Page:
I got to spend last week doing two of my favorite things: walking around Washington D.C., and changing the world. Now, I know that I must sound like every other bright-eyed young person upon their first substantial trip to our nation’s capital after watching Mr. Smith Goes To Washington, but on this trip, I really felt like I was making a difference. I got to help prove that conservatives have solutions to problems facing our environment, and helped show Congressional Republicans that millennials will have their back when they take action on environmental issues.

Just like anyone else, I hate when people make assumptions about me based off of limited information. Case in point: because I am a conservative, many people assume that I must not care about the environment and that I openly deny the existence of climate change. Not only is this wholly inaccurate as a generalization of the conservative movement, when it comes to millennial conservatives, it couldn’t be further from the truth. A recent poll by Citizens for Responsible Environmental Solutions showed that the majority of millennial GOP voters believe in the existence of climate change, over two-thirds of millennial GOP voters believe that the party needs to more when it comes to addressing climate change, and over three-fourths support the government taking action to accelerate the development of clean energy.

Generalizations like the ones commonly parroted about conservatives and the environment are not only inaccurate though, they are also incredibly harmful to dealing with environmental issues. When the political left believes that they have a monopoly on environmental issues, plans like the Green New Deal emerge, a plan which is as ineffective in reaching realistic environmental goals as it is destructive to the American economy. It’s time for us to break that monopoly and put ourselves and our solutions into the conversations.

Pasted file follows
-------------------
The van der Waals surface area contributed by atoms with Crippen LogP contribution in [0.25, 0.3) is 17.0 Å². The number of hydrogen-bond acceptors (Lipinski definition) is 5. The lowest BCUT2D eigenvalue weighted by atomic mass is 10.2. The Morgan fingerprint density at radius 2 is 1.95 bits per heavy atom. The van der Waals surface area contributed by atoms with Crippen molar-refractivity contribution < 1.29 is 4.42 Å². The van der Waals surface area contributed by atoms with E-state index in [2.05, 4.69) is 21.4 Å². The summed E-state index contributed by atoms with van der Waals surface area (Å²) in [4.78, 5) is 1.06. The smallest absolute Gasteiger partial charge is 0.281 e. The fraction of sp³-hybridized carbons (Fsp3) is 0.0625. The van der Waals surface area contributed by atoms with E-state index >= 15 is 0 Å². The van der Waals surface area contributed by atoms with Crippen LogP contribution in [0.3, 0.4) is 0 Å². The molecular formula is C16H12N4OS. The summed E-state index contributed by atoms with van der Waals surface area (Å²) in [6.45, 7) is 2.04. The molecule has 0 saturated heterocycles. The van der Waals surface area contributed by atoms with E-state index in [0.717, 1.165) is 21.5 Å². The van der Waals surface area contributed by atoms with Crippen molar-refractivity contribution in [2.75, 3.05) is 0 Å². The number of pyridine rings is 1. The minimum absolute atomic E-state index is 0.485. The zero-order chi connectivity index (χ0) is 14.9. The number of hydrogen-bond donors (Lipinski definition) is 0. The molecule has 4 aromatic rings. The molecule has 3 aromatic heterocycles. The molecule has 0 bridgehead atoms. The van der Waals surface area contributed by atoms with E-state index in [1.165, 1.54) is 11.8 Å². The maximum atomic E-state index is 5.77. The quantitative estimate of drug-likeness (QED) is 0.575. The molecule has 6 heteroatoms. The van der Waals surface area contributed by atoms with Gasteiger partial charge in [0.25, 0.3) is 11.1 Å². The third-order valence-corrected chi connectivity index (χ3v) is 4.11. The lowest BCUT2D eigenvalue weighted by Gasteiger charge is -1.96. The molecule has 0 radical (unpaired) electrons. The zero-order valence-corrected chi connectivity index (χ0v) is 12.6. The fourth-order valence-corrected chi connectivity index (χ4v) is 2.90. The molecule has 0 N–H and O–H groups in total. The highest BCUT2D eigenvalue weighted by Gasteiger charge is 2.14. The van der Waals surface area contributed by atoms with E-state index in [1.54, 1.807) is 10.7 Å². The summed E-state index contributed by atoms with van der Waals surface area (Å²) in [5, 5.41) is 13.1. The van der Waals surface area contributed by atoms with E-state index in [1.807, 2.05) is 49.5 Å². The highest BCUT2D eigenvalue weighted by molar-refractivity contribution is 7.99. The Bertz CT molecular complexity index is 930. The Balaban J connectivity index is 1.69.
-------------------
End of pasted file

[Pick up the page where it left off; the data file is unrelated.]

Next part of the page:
Enter the American Conservation Coalition, a non-profit organization founded by conservative millennials dedicated to educating and empowering conservatives on environmental issues, and to advocate for solutions that are both environmentally friendly and economically friendly. Founded in 2017, this group is already making huge waves in the GOP for an organization as young as it is: Recently, the ACC helped with the formation of the Roosevelt Conservation Caucus, aimed at uniting Republicans on the issue of conservationism. Representatives Brian Mast of Florida and Elise Stefanik of New York are leading the charge, taking up the positions of Chair and Co-Chair in the House, with Senators Lindsey Graham of South Carolina and Cory Gardner of Colorado working in the Senate. This caucus is paving the way for Republicans to take control of the future of environmental issues, and allow for responsible solutions to the problems that we face to be implemented.

The meetings I got to participate in this week made me very optimistic for the future of conservative conservationism (that just rolls off the tongue, doesn’t it?). Members of Congress and their aides were very open and receptive to our ideas, and many were glad to see that the steps they have been taking on environmental issues were finally garnering the support and recognition that they deserve.